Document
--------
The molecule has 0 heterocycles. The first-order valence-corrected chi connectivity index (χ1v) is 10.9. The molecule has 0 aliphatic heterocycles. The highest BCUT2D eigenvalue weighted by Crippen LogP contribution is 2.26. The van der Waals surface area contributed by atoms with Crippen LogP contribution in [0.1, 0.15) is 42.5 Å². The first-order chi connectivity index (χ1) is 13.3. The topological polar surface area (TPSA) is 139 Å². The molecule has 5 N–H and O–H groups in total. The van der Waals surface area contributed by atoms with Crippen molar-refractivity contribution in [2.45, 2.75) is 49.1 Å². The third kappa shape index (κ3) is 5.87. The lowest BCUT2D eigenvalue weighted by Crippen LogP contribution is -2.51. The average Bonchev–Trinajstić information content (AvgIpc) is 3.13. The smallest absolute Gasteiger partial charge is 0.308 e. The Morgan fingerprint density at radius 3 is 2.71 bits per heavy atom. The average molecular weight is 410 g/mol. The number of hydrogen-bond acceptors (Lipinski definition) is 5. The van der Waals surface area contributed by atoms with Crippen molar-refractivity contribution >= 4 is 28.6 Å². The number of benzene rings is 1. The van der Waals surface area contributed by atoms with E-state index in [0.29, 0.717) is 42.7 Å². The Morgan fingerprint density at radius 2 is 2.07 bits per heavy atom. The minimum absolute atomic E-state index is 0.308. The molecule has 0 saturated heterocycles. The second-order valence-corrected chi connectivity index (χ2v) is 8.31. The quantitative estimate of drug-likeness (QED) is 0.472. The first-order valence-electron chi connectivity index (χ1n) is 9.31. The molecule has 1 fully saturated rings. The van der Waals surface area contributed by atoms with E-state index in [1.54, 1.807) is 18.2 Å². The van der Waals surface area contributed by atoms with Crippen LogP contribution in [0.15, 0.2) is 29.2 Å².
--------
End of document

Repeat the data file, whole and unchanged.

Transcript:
The molecule has 0 heterocycles. The first-order valence-corrected chi connectivity index (χ1v) is 10.9. The molecule has 0 aliphatic heterocycles. The highest BCUT2D eigenvalue weighted by Crippen LogP contribution is 2.26. The van der Waals surface area contributed by atoms with Crippen LogP contribution in [0.1, 0.15) is 42.5 Å². The first-order chi connectivity index (χ1) is 13.3. The topological polar surface area (TPSA) is 139 Å². The molecule has 5 N–H and O–H groups in total. The van der Waals surface area contributed by atoms with Crippen molar-refractivity contribution in [2.45, 2.75) is 49.1 Å². The third kappa shape index (κ3) is 5.87. The lowest BCUT2D eigenvalue weighted by Crippen LogP contribution is -2.51. The average Bonchev–Trinajstić information content (AvgIpc) is 3.13. The smallest absolute Gasteiger partial charge is 0.308 e. The Morgan fingerprint density at radius 3 is 2.71 bits per heavy atom. The average molecular weight is 410 g/mol. The number of hydrogen-bond acceptors (Lipinski definition) is 5. The van der Waals surface area contributed by atoms with Crippen molar-refractivity contribution >= 4 is 28.6 Å². The number of benzene rings is 1. The van der Waals surface area contributed by atoms with E-state index in [0.29, 0.717) is 42.7 Å². The Morgan fingerprint density at radius 2 is 2.07 bits per heavy atom. The minimum absolute atomic E-state index is 0.308. The molecule has 0 saturated heterocycles. The second-order valence-corrected chi connectivity index (χ2v) is 8.31. The quantitative estimate of drug-likeness (QED) is 0.472. The first-order valence-electron chi connectivity index (χ1n) is 9.31. The molecule has 1 fully saturated rings. The van der Waals surface area contributed by atoms with E-state index in [1.54, 1.807) is 18.2 Å². The van der Waals surface area contributed by atoms with Crippen LogP contribution in [0.15, 0.2) is 29.2 Å².